A PMML service provider JAR file contains a single org.dmg.pmml.PMML subclass (source plus bytecode) that can be located and instantiated using Java’s service-provider loading facility.

Transpilation has two major benefits to it. First, all the object construction and initialization logic is embedded into class bytecode. There is no need to ship around XML parsing and binding libraries, which simplifies deployment on limited or restricted runtime environments. Second, dummy XML-backed elements are replaced with smart and optimized Java-backed elements. The improvement in performance numbers depends on the model type and complexity. At the time of writing this (December 2019), LightGBM models should see around 15(!) times speed-up from transpilation.

Nothing good comes without sacrifice. Replacing static data structures with dynamic code leads to coupling with fairly narrow range of JPMML-Model and JPMML-Evaluator library versions.

The recommended approach is to use PMML XML files for long-term storage, and perform the transpilation to PMML service provider JAR files at the deployment time.

Model deployment

The model should be evaluatable using any moderately capable PMML engine. Java users are advised to head straight to the JPMML-Evaluator library.

The central piece of the JPMML-Evaluator library is the org.jpmml.evaluator.Evaluator interface.

Obtaining an Evaluator object for a PMML XML file:

import org.jpmml.evaluator.LoadingModelEvaluatorBuilder;
import org.jpmml.evaluator.visitors.DefaultVisitorBattery;

File pmmlFile = new File("LightGBMAudit.pmml");

Evaluator result = new LoadingModelEvaluatorBuilder()
  // Ignore SAX Locator information to reduce memory consumption
  // Pre-parse and intern PMML markup to improve performance and reduce memory consumption
  .setVisitors(new DefaultVisitorBattery())

Obtaining an Evaluator object for a PMML service provider JAR file:

import org.jpmml.evaluator.ServiceLoadingModelEvaluatorBuilder;

File pmmlJarFile = new File("LightGBMAudit.pmml.jar");

URL pmmlJarURL = (pmmlJarFile.toURI()).toURL();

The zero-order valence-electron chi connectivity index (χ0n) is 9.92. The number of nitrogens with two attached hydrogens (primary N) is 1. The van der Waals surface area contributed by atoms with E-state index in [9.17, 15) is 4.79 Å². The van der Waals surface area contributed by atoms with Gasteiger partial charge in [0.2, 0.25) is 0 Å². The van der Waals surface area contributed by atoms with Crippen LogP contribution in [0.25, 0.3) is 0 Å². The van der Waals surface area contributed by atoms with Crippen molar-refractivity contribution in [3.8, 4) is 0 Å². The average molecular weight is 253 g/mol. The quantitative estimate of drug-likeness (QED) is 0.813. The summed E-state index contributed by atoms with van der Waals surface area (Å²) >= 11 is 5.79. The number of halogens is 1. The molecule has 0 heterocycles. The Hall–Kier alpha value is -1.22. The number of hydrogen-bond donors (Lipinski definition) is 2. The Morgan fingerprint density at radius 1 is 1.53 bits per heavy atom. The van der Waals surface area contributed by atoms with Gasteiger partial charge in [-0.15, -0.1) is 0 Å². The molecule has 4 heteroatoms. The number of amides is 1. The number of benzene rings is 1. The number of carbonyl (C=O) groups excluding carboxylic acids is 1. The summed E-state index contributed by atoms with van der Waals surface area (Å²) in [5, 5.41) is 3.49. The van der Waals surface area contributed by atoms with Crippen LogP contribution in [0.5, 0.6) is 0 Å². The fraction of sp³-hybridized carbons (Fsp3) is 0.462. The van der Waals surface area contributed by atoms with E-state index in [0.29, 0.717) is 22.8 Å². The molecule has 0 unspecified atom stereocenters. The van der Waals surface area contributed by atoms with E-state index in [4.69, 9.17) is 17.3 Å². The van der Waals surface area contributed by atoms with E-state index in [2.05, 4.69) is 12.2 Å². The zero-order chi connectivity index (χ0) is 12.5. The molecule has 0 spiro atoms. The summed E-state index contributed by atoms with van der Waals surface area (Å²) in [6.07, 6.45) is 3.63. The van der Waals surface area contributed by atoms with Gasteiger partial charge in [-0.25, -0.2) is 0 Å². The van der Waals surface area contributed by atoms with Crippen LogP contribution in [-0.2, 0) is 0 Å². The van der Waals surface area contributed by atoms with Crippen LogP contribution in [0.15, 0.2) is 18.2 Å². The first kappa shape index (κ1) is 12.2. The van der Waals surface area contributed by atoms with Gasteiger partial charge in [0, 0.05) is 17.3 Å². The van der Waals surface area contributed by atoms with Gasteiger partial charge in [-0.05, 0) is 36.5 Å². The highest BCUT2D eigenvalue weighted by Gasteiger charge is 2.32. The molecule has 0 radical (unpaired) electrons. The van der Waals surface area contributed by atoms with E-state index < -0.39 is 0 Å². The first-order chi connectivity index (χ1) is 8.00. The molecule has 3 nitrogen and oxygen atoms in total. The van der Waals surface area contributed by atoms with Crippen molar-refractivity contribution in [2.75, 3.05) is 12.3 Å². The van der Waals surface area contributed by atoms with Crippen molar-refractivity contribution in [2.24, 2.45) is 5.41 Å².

Evaluator evaluator = new ServiceLoadingModelEvaluatorBuilder()

Querying and displaying the model schema:

System.out.println("Input (aka feature) fields: " + evaluator.getInputFields());
System.out.println("Primary result (aka target) fields: " + evaluator.getTargetFields());
System.out.println("Secondary result (aka output) fields: " + evaluator.getOutputFields());

The print-out displays eight input fields, one target field (“Adjusted”) and two output fields (“probability(0)” and “probability(1)”). All fields are expressed in terms of the training dataset. For example, the “Employment” input field is defined as a categorical string, whose valid value space contains seven elements (the PMML converter has completely reversed the effect of LabelEncoder or PMMLLabelEncoder transformers that are necessary for feeding string values into Scikit-Learn estimators).

Evaluating the model:

Map<FieldName, Object> arguments = new HashMap<>();
arguments.put(FieldName.create("Age"), 38);
arguments.put(FieldName.create("Employment"), "Private");
arguments.put(FieldName.create("Education"), "College");
arguments.put(FieldName.create("Marital"), "Unmarried");
arguments.put(FieldName.create("Occupation"), "Service");
arguments.put(FieldName.create("Income"), 81838);
arguments.put(FieldName.create("Gender"), null);
arguments.put(FieldName.create("Hours"), 72);

Map<FieldName, ?> results = evaluator.evaluate(arguments);


The Evaluator#evaluate(Map<FieldName, ?>) method accepts a Map of arguments and returns another Map of results. The ordering of map entries is not significant, because fields are identified by name not by position. A missing value can be represented either by mapping the field name to a null reference, or by omitting the corresponding map entry altogether.

For example, evaluating the model with empty arguments:

Map<FieldName, Object> arguments = Collections.emptyMap();

Map<FieldName, ?> results = evaluator.evaluate(arguments);


The prediction is a map of three entries {Adjusted=0, probability(0)=0.9138749499794758, probability(1)=0.08612505002052413}. This can be regarded as the “baseline prediction” for this particular model configuration - “in the absence of all input, predict that there is a 91.4% probability of the event not happening”.

The PMML approach to model API problematics is much more robust than Scikit-Learn or LightGBM approaches. Most PMML documents can be verified and deployed without any external supporting documentation. It is virtually impossible to make programming mistakes (eg. accidentally swapping the order of input fields), and the integration work does not need to be touched when updating model versions or upgrading from one model type to another.